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Hoffmann, R. A wiki for the life sciences where authorship matters. Nature Genetics (2008)

Mitochondrial factors modulate the activity of endonuclease G, the major nuclease of Mammalian mitochondria.

Endonuclease G (Endo G), a sugar-nonspecific nuclease preferring single-stranded DNA (ssDNA), is responsible for major nuclease activity in mitochondria. If the enzyme provides an important nicking function for mitochondrial DNA (mtDNA) in vivo, then mitochondrial factors likely exist which modulate the enzyme's activity and prevent cleavage at single-stranded moieties of mtDNA. In the present paper, we report that specific membrane phospholipids, polyamines and single-stranded DNA-binding protein ( SSB) appear to exert such effects in vitro. Phosphatidylcholine and phosphatidylethanolamine, the major constituents of the mitochondrial inner membrane, stimulated purified Endo G activity 5- to 10-fold. Spermine at 5-100 microM also stimulated activity about 4-fold. However, at more than 500 microM, the spermine largely inhibited the degradation of ssDNA and duplex DNA. Escherichia coli SSB, which has physicochemical properties analogous to those of mitochondrial SSB (mtSSB), markedly inhibited the degradation of phiX174 ssDNA by Endo G, indicating the possible involvement of mtSSB in vivo in protection of single-stranded regions of mtDNA from nucleolytic attacks.[1]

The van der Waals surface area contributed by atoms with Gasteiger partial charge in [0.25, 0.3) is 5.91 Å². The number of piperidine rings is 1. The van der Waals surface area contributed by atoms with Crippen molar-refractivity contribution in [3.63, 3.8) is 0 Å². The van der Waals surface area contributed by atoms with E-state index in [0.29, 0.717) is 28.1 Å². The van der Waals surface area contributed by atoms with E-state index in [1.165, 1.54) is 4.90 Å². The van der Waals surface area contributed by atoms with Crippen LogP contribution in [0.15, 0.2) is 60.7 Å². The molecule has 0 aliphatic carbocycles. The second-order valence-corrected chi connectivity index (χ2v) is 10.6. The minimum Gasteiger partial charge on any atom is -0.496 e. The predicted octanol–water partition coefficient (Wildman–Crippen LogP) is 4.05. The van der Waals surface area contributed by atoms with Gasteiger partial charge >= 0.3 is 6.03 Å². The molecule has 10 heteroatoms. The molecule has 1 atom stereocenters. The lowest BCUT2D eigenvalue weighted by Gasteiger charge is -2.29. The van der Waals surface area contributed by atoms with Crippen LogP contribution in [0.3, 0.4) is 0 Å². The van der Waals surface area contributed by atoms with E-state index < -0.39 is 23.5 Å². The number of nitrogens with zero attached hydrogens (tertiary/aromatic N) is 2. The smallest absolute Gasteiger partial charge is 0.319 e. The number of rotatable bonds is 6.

1. Mitochondrial factors modulate the activity of endonuclease G, the major nuclease of Mammalian mitochondria. Ikeda, S., Seki, Y., Ozaki, K. J. Biochem. Mol. Biol. Biophys. (2002) [Pubmed]
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